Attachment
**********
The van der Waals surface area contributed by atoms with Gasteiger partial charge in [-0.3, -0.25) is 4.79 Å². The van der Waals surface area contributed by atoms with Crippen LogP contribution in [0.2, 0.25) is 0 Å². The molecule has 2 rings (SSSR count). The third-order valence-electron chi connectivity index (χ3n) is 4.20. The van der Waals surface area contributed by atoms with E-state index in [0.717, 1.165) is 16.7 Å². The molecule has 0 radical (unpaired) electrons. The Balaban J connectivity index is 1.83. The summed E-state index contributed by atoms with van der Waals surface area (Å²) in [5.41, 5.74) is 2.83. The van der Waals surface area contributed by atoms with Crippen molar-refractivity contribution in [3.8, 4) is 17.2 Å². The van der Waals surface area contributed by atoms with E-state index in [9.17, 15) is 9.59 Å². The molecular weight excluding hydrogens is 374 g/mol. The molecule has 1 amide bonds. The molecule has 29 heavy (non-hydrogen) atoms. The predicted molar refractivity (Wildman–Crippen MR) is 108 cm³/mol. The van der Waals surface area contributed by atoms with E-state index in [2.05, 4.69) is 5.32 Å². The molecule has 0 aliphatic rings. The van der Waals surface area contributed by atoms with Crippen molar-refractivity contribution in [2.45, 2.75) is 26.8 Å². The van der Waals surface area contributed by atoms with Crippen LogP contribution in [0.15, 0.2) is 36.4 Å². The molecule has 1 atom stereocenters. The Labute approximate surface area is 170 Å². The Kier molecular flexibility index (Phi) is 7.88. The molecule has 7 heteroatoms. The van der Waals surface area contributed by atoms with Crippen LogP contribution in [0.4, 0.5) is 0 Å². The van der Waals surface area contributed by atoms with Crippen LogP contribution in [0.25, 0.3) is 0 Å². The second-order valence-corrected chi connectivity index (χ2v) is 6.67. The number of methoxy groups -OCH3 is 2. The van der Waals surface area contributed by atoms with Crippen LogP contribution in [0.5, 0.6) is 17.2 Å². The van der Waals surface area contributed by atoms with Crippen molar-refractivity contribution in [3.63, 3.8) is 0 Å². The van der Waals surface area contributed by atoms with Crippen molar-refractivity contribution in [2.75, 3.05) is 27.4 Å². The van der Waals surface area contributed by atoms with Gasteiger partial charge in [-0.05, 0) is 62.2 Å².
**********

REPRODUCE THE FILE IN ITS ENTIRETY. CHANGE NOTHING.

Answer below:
The van der Waals surface area contributed by atoms with Gasteiger partial charge in [-0.3, -0.25) is 4.79 Å². The van der Waals surface area contributed by atoms with Crippen LogP contribution in [0.2, 0.25) is 0 Å². The molecule has 2 rings (SSSR count). The third-order valence-electron chi connectivity index (χ3n) is 4.20. The van der Waals surface area contributed by atoms with E-state index in [0.717, 1.165) is 16.7 Å². The molecule has 0 radical (unpaired) electrons. The Balaban J connectivity index is 1.83. The summed E-state index contributed by atoms with van der Waals surface area (Å²) in [5.41, 5.74) is 2.83. The van der Waals surface area contributed by atoms with Crippen molar-refractivity contribution in [3.8, 4) is 17.2 Å². The van der Waals surface area contributed by atoms with E-state index in [9.17, 15) is 9.59 Å². The molecular weight excluding hydrogens is 374 g/mol. The molecule has 1 amide bonds. The molecule has 29 heavy (non-hydrogen) atoms. The predicted molar refractivity (Wildman–Crippen MR) is 108 cm³/mol. The van der Waals surface area contributed by atoms with E-state index in [2.05, 4.69) is 5.32 Å². The molecule has 0 aliphatic rings. The van der Waals surface area contributed by atoms with Crippen molar-refractivity contribution in [2.45, 2.75) is 26.8 Å². The van der Waals surface area contributed by atoms with Crippen LogP contribution in [0.15, 0.2) is 36.4 Å². The molecule has 1 atom stereocenters. The Labute approximate surface area is 170 Å². The Kier molecular flexibility index (Phi) is 7.88. The molecule has 7 heteroatoms. The van der Waals surface area contributed by atoms with Crippen LogP contribution in [0.4, 0.5) is 0 Å². The van der Waals surface area contributed by atoms with Crippen LogP contribution in [0.25, 0.3) is 0 Å². The second-order valence-corrected chi connectivity index (χ2v) is 6.67. The number of methoxy groups -OCH3 is 2. The van der Waals surface area contributed by atoms with Crippen LogP contribution in [0.5, 0.6) is 17.2 Å². The van der Waals surface area contributed by atoms with Crippen molar-refractivity contribution in [3.63, 3.8) is 0 Å². The van der Waals surface area contributed by atoms with Crippen molar-refractivity contribution in [2.75, 3.05) is 27.4 Å². The van der Waals surface area contributed by atoms with Gasteiger partial charge in [-0.05, 0) is 62.2 Å².